Ayanna  Yonemura Author of Evaluating Organization Development

Ayanna Yonemura

Ayanna is currently writing her second book, Women, Wars and Public Policies: from Hostile Shores to Storming Seas (forthcoming from Routledge in 2022). A fourth generation Californian who has worked in Europe, Africa, and Asia, Ayanna’s research examines race, public policy and human rights from a global and feminist perspective. Ayanna is past recipient of two Fulbright Fellowships and currently lives in Sacramento where she serves on the Board of Directors of My Sister's House.


My earliest reflections about racism, nationalism and policy were during the early 1990s when Germany suffered from historic violence including multiple attacks on housing for people seeking asylum. During those years, I researched and wrote an undergraduate thesis on Germany’s political asylum policy. The racist nationalism of those years complicated the plights of people seeking refuge in a country where neither the policies nor much of the populous were welcoming.

Most of my writing is about racism, public policy and urban planning from a feminist perspective, but I've also drafted a memoir, "I Forgot to Go on Safari," about two years living in Kenya with my (dearly departed) dog, Mickey. Why go on safari when you live with an animal?

We moved to Nairobi from Los Angeles right before the 2013 Kenyan elections when both of the front running presidential candidates were facing ICC charges for crimes against humanity. My favorite place for grading students' papers was a cafe in Westgate Shopping Mall until terrorists attacked it in September 2013.

Areas of Research / Professional Expertise

    My writing looks at race, public policy and urban planning from feminist and international perspectives. I am working on my second book which is tentatively titled Women, Wars and Public Policies.  As with my first book, Race, Nation, War, I aim to shed light on migration and security debates. Women, Wars and Public Policies compares experiences of Japanese American women during WWII with those of women forced away from their homes during the so-called war on terror.

Personal Interests

    My ideas of fun include running along the river with my puppy, Pete, and reading novels.

    I'm currently obsessed with the crime drama series, Modus and Unforgotten, and I've watched The Tunnel and Downton Abbey around thirty-two times each. Edith is the best dressed, but I wouldn't invite her or Mary over for dinner.


Featured Title
 Featured Title - Race, Nation, War - Yonemura - 1st Edition book cover


Peace and Change: A Journal of Peace Research, Blog

"Teaching and Living Totalitarianism in a World Heritage Site"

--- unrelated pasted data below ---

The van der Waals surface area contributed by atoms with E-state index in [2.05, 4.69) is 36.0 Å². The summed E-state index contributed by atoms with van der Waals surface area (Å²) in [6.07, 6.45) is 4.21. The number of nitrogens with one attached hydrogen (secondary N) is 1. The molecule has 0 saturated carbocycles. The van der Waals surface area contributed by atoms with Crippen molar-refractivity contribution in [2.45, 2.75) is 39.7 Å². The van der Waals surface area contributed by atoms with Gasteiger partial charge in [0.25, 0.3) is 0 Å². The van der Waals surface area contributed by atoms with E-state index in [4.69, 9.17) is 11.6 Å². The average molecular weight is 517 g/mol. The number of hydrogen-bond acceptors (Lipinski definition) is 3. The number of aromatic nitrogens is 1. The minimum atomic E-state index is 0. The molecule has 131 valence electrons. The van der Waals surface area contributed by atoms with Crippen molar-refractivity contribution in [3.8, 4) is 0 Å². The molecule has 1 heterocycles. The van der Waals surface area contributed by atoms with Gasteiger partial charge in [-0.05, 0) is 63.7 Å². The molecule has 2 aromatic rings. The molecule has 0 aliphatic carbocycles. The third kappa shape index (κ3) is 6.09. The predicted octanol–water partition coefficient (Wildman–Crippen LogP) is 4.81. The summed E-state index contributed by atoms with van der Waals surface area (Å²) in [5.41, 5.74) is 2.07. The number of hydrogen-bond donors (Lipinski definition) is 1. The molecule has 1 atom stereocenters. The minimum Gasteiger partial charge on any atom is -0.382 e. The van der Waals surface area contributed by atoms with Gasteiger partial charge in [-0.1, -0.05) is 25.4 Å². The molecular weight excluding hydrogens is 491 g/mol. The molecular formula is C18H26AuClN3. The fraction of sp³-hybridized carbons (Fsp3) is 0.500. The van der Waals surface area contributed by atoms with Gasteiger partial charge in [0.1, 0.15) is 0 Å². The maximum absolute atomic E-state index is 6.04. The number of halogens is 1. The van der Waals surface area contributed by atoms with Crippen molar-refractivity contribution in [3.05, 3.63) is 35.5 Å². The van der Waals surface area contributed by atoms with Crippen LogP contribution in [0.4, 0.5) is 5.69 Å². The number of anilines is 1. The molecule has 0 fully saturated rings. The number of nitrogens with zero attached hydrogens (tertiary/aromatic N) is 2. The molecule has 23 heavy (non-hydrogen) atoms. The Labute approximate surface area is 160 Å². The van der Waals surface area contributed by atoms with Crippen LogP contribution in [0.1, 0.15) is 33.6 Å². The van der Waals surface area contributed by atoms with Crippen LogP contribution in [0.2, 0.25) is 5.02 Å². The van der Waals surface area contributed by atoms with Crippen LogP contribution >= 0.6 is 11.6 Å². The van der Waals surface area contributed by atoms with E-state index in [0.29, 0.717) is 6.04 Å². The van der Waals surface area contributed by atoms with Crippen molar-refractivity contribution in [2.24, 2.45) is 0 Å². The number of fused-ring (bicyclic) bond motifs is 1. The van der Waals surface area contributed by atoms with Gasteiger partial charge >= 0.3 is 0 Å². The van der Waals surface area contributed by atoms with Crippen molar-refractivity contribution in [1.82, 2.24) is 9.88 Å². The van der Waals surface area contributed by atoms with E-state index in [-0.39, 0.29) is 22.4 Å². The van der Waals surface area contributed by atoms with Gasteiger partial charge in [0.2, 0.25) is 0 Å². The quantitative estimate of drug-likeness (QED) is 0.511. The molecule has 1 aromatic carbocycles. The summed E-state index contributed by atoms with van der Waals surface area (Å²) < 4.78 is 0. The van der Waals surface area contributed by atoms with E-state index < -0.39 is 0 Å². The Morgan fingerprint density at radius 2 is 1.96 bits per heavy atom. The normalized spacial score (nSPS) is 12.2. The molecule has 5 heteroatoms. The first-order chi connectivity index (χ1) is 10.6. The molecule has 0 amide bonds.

Published: Jul 08, 2017 by Peace and Change: A Journal of Peace Research, Blog
Authors: Ayanna Yonemura
Subjects: Built Environment, History, Museum and Heritage Studies , Area Studies, Urban Planning, Urban Studies

When UNESCO designated Asmara, the capital of Eritrea, a World Heritage Site in 2017, I took the opportunity to reflect on my time as a Fulbrighter in this beautiful city. I taught about totalitarianism in my Modern World History class at the University of Asmara while living under the totalitarian regime which still rules Eritrea. From left to right in the photo: An Eritrean marine biologists, name unknown; author; Dr. Gordon Sato

Journal of Asian American Studies

Book Review of The Politics of Fieldwork: Research in an American Concentration Camp

Published: Jun 08, 2000 by Journal of Asian American Studies
Authors: Ayanna Yonemura
Subjects: History, Sociology & Social Policy, Anthropology - Soc Sci

This is a book review of Lane Hirabayashi's The Politics of Fieldwork: Research in an American Concentration Camp.


Speaking at OCA-GLA's Event on "Asian Pacific Americans for Black Lives," Tuesday, Aug 25, 6 pm

By: Ayanna Yonemura

OCA Asian Pacific American Advoacates of Greater Los Angeles is hosting a discussion on "Asian Pacific Americans for Black Lives."

Upcoming Speaker Engagement: UCLA, May 5, 2019 (time & room tba)

By: Ayanna Yonemura

The event is co-sponsored by the Urban Planning and Asian American Studies Departments.

Upcoming “African Americans & Asian Americans” course at UC Davis

By: Ayanna Yonemura
Subjects: History, Sociology, Sociology, Criminology and Criminal Justice, Urban Studies

This fall, I will be teaching “African Americans & Asian Americans” again at UC Davis. The course was wonderfully last winter. It was a small, seminar style class with students, from departments all over campus, who were very interested in the topic.

The course focuses comparing African American and Asian Americans including shared histories, tensions and commitments. Students examine course topics, such as public policy, popular culture and families, via interactive assignments and reading-centered discussions. Mr. Darrel Woo, Trustee of the Sacramento Unified School District, and Dr. John Johnson, Director of CSU Sacramento‘s Centers for Diversity and Inclusion, are confirmed as guest speakers. 

New Role, 2019-2020

By: Ayanna Yonemura

This fall, I look forward to joining the University of California Davis' Women of Color/Non-Binary People of Color Scholars Inclusion Project as Visiting Faculty Fellow.